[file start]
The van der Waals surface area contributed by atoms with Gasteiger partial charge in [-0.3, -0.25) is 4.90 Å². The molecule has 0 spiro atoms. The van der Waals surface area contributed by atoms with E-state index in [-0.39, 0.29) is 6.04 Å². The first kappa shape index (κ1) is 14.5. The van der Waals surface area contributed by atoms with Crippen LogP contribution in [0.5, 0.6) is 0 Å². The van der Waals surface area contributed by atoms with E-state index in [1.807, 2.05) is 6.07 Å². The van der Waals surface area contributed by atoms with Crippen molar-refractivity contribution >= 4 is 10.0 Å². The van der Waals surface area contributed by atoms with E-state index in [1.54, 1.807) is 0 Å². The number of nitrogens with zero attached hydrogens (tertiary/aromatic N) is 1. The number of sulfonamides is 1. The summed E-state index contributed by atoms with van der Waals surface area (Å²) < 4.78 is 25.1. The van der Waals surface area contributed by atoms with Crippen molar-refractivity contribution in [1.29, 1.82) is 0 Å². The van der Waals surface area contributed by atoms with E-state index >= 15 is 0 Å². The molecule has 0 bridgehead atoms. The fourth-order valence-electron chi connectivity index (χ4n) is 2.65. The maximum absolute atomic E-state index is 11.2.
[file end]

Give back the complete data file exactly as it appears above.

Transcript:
The van der Waals surface area contributed by atoms with Gasteiger partial charge in [-0.3, -0.25) is 4.90 Å². The molecule has 0 spiro atoms. The van der Waals surface area contributed by atoms with E-state index in [-0.39, 0.29) is 6.04 Å². The first kappa shape index (κ1) is 14.5. The van der Waals surface area contributed by atoms with Crippen LogP contribution in [0.5, 0.6) is 0 Å². The van der Waals surface area contributed by atoms with E-state index in [1.807, 2.05) is 6.07 Å². The van der Waals surface area contributed by atoms with Crippen molar-refractivity contribution >= 4 is 10.0 Å². The van der Waals surface area contributed by atoms with E-state index in [1.54, 1.807) is 0 Å². The number of nitrogens with zero attached hydrogens (tertiary/aromatic N) is 1. The number of sulfonamides is 1. The summed E-state index contributed by atoms with van der Waals surface area (Å²) < 4.78 is 25.1. The van der Waals surface area contributed by atoms with Crippen molar-refractivity contribution in [1.29, 1.82) is 0 Å². The van der Waals surface area contributed by atoms with E-state index >= 15 is 0 Å². The molecule has 0 bridgehead atoms. The fourth-order valence-electron chi connectivity index (χ4n) is 2.65. The maximum absolute atomic E-state index is 11.2.